Happy Father's Day!...Green Arrow is a Terrible Dad.

Happy Father's Day!Whether you're a father, or you're just celebrating yours, one thing is for [...]

Happy Father's Day!

Whether you're a father, or you're just celebrating yours, one thing is for certain: you're glad Oliver "Green Arrow" Queen isn't your dad.

That's becuase Oliver Queen is a terrible father -- something that may come into play during the upcoming third season of the hit CW series Arrow, on which we recently discovered that he has an illegitimate son he doesn't know about.

Let's leave aside the fact that Oliver is a notorious whoremonger and that his two biological children (that we know of) are people in whose life he played basically zero role while they grew up. We can assume for the sake of argument that neither Shado nor Moonday Hawke really wanted any part of Oliver's life, and that having a superhero for a dad would actually have put them in more danger than having no meaningful relationship with him.

Let's instead focus on the fact that Oliver Queen abandoned his infant son and then pretended he didn't know the kid existed when they met in person years later.

When Oliver and Connor Hawke first met up, we were led to understand that Oliver (as in the TV series, at least as far as we can tell) didn't know he had a child -- that Connor had been born and raised entirely without Oliver's knowledge and that it wasn't until they happened to be training at the same ashram that they even crossed paths.

It would be several months later -- when Hal Jordan, who had recently been possessed by Parallax and had  been dabbling in time travel and the like (here's a conversation about Zero Hour with its writer/artist Dan Jurgens if you need a primer), told his old pal Oliver about it.

Ollie didn't take it particularly well, storming off and ultimately not really reconciling the knowledge with Connor before his death.

He got better, though, and as part of a cross-country scavenger hunt later on, he and his longtime ward Roy Harper (more on him in a minute) found, among other things, a photograph that served as pretty conclusive evidence that he had, in fact, been aware of Connor's existence all along. You can see that photo at top; it's...prety unequivocal.

Turns out, Oliver just kind of freaked out about the responsibility involved with being a dad and bolted. Apparently Connor's mom understood and never really painted him as a villain for this -- and Connor is even more understanding, as the whole time Oliver was pretending to have no idea he had a son and to be so shocked at the realization, his son knew him to be lying. Connor's mom told him somewhere along the way, and when Oliver finally told his son the truth -- Connnor had to be at death's door, of course -- Connor told him that he already knew it.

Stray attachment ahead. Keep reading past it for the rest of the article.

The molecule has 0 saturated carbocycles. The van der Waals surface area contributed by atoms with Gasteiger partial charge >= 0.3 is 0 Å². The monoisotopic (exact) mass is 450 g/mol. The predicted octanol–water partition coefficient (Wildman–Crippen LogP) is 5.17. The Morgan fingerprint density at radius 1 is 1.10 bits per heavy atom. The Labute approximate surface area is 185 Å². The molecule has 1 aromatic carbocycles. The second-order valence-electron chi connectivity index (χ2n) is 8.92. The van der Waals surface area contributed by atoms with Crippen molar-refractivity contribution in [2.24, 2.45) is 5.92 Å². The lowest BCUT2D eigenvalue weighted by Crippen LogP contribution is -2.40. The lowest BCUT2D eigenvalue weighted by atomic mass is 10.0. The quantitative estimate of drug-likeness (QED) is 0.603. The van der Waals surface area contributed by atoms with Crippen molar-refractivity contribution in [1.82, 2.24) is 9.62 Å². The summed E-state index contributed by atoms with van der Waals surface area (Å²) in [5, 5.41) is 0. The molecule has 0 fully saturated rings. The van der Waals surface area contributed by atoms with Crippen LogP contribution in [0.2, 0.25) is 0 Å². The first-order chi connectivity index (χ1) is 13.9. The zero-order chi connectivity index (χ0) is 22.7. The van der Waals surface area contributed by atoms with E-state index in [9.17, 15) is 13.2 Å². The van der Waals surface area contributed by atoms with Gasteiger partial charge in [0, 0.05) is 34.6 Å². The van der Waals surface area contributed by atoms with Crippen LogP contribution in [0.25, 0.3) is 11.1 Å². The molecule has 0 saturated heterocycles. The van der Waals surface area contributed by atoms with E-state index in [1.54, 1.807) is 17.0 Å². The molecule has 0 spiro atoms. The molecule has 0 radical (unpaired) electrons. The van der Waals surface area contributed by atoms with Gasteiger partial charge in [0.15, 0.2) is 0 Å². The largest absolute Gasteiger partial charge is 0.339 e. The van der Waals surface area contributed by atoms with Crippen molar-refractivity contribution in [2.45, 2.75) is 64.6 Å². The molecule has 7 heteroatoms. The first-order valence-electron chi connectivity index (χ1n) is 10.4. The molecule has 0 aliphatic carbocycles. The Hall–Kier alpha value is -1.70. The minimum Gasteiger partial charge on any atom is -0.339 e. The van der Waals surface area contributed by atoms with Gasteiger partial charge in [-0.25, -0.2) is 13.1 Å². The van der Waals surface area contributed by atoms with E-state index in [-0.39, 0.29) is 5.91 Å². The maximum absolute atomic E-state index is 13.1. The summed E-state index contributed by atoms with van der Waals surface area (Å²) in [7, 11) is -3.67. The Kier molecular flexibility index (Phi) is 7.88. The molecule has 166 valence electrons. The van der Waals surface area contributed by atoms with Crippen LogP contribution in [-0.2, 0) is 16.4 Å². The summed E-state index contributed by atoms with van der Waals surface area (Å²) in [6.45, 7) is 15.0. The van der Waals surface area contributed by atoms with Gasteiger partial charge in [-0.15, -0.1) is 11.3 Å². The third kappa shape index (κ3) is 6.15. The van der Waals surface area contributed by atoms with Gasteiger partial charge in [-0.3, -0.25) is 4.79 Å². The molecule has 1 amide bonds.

Now, you may have gotten the impression over the years that Shado was Connor Hawke's mother. This is a common mistake because, as intimated above, Oliver also had an illegitimate child with Shado.

His name is Robert and he's far less important to the story. Since he's never been a superhero, he's also never really got any of Ollie's (or the writers') attention, and the most we've ever seen him in one story was probably during the Connor Hawke: Dragon's Blood miniseries.

Not to be left out, of course, Oliver's adoptive/foster kids enjoy a pretty messed up relationship with their superhero-dad, too.

During the classic Green Lantern/Green Arrow stories from the '70s, Oliver abandoned his teenage ward Roy Harper to traipse across the country with Hal Jordan, and apparently didn't actually leave anyone in charge of making sure the kid -- left alone with nothing to do and Oliver's limitless financial resources -- didn't get himself in trouble.

Unsurprisingly, he returned home to discover that "Speedy" had developed a drug addiction and, more surprisingly for most superheroes but not so much for Oliver Queen, he freaked out, blamed the kid and hit him.

Yeah, it's very plausible for a father or father figure to have a response like that to a shocking revelation that someone in their care is doing drugs. But it's not exactly superheroic to slap around a half-stoned teenager who clearly needs help.

Then, of course, there's Sin. Shortly before the New 52 reboot, Oliver was married to Dinah (Black Canary) Lance and they had a young girl named Sin that they were taking care of.

She can be seen hanging out with Canary in Arrow -- and the fact that she wasn't there when Sara left at the end of last season raises its own questions about the suitability of Sara as a guardian in the world of the TV series, but if it gets us more Bex Taylor-Klaus in Season Three, that's probably for the better.

In the comics, Sin was being sought by the League of Assassins and, in order to protect her, Oliver faked her death. While this technically separated her from Oliver and Dinah, that seems like uncharacteristically solid parenting, right? I mean, he did what he needed to do to protect Sin and ultimately, he and Canary were secure in the knowledge that they had done their best for her and...

...oh, wait, he didn't tell Black Canary about his decision, and allowed her to believe her foster daughter was dead.

Why?! What possible purpose could this serve? Oh, well it's so that her grief would seem more real to the League of Assassins.

And then he didn't turn around and tell her the minute they weren't around because...umm...something came up.

Of course, in the New 52, none of this has happened...yet...that we know of.